KUAC Drops Program Director

Sam Allen / UAF Sun Star

In an effort to overcome $170,000 in budget cuts, UAF’s public radio station KUAC eliminated the program director position held by Jerry Evans on August 23rd.

“It’s weird because—it was unexpected, but it’s not a surprise,” said Evans who held the position for the last six years and helped make KUAC number one in the radio market for the first time in 50 years.

Before the staffing changes were made KUAC was posed to terminate its membership with Alaska Public Media (APRN), which produces “Alaska News Nightly” and “Talk of Alaska,” in order to save money.

“Ironically, I was the one who argued against losing those programs. I let them know before that step was made, before we lost our statewide news for 20,000 people that we needed to start looking at personnel,” said Evans.

In addition to the budget cuts, KUAC has also been tasked with fund-raising 100,000 dollars for the 2015 fiscal year.

General Manager Keith Martin could not be reached by phone and declined to directly answer questions via email.

KUAC received a $20,000 grant from the Fairbanks North Star Borough (FNSB) earlier this month to alleviate budget cuts.

Assembly member John Davies commented on the staff changes at KUAC that the grant would have moved in the direction of keeping Evans by relieving the budget.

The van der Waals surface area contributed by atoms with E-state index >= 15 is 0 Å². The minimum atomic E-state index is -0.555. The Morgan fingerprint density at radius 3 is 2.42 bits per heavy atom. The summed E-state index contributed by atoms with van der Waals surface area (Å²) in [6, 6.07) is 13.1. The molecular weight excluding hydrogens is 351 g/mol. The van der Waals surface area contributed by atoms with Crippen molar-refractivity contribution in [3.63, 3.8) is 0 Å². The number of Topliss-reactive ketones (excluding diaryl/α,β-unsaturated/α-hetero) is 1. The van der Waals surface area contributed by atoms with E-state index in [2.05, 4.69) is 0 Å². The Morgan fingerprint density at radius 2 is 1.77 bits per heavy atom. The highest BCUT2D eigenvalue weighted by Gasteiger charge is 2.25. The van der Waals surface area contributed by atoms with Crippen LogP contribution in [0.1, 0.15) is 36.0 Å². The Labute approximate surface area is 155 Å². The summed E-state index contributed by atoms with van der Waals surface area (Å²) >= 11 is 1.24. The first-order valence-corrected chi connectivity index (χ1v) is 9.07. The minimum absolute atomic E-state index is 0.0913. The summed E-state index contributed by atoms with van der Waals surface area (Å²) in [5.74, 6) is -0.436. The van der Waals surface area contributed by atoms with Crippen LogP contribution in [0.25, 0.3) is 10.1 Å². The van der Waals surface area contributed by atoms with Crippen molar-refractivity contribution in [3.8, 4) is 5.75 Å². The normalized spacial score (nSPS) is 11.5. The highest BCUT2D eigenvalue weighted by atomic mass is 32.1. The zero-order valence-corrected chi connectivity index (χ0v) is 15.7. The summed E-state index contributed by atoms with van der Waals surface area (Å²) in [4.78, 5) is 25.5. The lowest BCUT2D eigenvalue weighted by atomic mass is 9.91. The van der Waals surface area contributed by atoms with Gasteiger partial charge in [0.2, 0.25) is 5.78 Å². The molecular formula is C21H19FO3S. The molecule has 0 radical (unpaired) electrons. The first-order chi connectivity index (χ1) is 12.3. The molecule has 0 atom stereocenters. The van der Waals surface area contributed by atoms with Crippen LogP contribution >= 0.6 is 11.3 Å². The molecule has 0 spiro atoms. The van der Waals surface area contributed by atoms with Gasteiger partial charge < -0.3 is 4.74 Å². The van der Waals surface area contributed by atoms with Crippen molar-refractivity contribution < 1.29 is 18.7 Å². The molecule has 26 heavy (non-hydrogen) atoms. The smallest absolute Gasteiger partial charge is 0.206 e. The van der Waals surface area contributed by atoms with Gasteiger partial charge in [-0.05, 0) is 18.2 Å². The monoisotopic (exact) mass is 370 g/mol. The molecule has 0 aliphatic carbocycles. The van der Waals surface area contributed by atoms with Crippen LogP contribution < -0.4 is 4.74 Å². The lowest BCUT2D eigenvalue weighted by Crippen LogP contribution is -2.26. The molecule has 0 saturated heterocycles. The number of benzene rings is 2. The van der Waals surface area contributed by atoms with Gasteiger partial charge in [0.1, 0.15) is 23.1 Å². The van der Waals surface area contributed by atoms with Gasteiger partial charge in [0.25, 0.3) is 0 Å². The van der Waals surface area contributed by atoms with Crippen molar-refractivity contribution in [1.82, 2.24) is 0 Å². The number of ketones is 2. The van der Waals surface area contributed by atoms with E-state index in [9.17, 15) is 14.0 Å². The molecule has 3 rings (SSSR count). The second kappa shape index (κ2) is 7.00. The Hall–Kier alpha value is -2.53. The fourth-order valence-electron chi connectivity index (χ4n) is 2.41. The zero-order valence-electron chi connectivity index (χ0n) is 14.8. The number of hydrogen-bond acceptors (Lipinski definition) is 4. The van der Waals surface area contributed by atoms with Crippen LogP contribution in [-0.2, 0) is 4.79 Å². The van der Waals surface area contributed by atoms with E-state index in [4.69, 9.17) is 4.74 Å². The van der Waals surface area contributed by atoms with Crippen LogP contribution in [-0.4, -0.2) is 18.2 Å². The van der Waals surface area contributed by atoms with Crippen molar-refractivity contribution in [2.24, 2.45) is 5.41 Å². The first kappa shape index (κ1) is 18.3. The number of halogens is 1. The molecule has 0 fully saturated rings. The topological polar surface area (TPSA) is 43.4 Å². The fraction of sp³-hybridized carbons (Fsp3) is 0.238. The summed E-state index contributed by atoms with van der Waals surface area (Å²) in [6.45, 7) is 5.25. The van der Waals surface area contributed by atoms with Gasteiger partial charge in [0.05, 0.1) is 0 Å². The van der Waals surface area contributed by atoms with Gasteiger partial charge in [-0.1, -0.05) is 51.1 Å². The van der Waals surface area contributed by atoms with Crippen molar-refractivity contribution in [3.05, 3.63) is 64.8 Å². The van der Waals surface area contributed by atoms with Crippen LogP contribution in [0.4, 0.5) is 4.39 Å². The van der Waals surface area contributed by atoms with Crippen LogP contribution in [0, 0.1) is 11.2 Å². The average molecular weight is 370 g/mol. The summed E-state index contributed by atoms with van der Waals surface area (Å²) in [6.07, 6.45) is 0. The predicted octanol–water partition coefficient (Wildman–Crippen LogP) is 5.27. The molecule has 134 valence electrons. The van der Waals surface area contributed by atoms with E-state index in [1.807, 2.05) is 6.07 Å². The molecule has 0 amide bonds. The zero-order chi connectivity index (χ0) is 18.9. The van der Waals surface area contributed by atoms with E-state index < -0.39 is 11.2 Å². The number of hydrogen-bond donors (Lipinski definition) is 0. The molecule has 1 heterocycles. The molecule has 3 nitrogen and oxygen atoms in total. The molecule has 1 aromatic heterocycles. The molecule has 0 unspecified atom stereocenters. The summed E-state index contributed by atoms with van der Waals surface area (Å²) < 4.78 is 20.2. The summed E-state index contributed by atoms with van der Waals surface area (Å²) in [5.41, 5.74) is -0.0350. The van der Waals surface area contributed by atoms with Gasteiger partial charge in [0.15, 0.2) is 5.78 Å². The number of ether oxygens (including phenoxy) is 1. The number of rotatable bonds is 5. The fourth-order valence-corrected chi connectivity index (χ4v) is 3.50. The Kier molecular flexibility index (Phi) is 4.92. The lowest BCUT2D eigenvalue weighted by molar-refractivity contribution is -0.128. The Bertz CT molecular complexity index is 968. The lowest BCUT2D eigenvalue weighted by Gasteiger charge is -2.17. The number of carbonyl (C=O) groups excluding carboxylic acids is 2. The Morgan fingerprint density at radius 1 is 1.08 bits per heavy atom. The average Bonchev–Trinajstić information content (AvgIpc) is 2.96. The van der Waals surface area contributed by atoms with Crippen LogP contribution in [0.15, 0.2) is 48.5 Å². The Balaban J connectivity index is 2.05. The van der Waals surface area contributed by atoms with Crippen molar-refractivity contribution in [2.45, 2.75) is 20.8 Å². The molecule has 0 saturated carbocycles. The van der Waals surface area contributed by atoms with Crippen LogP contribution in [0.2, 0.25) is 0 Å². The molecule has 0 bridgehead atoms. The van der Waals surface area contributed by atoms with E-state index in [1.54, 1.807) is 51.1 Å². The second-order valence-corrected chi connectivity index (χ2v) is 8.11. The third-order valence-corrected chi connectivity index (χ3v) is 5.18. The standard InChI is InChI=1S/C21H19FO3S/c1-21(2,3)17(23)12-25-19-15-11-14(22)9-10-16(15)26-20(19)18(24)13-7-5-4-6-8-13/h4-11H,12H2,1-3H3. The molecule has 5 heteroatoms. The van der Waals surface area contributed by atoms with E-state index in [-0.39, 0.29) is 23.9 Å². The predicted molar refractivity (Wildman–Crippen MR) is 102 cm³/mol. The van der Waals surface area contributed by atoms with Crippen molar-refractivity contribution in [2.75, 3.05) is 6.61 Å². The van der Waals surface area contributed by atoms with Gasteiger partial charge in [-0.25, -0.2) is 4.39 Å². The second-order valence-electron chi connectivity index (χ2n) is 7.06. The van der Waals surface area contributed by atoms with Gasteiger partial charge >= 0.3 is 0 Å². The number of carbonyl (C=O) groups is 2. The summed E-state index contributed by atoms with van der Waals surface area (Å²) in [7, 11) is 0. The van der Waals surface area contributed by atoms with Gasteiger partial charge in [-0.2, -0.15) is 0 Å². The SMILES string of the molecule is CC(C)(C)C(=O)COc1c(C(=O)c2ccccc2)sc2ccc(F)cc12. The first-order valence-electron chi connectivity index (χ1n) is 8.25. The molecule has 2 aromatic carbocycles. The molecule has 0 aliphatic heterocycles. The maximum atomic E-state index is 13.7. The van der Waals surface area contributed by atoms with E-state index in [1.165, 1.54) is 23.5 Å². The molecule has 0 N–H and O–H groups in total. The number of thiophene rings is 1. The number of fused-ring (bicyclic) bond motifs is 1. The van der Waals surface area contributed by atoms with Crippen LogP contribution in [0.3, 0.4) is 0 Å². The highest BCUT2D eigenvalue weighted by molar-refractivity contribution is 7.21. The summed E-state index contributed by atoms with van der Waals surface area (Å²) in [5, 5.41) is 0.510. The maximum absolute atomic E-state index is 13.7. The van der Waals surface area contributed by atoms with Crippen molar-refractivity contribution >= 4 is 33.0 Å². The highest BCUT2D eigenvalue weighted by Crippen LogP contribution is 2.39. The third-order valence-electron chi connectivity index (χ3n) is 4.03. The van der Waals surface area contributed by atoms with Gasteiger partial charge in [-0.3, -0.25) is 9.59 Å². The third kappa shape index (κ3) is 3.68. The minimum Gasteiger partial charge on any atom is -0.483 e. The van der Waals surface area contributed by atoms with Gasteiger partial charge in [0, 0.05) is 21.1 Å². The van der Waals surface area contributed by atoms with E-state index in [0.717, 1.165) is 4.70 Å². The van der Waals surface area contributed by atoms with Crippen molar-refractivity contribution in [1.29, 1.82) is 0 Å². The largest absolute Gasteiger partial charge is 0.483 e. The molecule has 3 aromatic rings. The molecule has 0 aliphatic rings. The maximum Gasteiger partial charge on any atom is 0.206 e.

KUAC has  aired FNSB assembly meetings for nearly 40 years. According to assembly member John Davies, KUAC was looking at eliminating that coverage as apart of budget cuts.

The borough assembly approved $20,000, the estimated amount to continue airing assembly meetings, in a 6-1 vote.

“I think it’s really important to know what the assembly is up to. It’s democracy 101,” said Davies.

Davies said many people listen to the meetings while their driving in their car, working in the garden or sitting by the fire at night.

Assembly member Guy Sattely looked at it through an economic-development point of view. When people are looking for a place to move or start a business they’re looking for an area with good arts and culture and a quality public radio is essential.

Assembly member Lance Roberts cast the lone dissenting vote. He said it’s going to hurt KUAC in the long run.

“Tax payers are not paying the borough to cover for the state or city,” said Roberts.

Roberts says people donating won’t donate anymore because through this grant their tax dollars are already going to KUAC; the radio station won’t have to compete if they get money from the borough and as a result it won’t drive the quality of the programming.

Roberts said it would have been better if the assembly organized a group focused on getting people to donate.

On social media there has been a measurable backlash after Evans was let go, with many people saying they won’t donate or will stop donating to KUAC.

Evans remains positive saying that when one door closes another opens. He is now pursuing other interest he hasn’t had time for. He is working on a screenplay and is brining up three stand-up comedians to the UAF Pub this year through his company Alaskacomedy.com.

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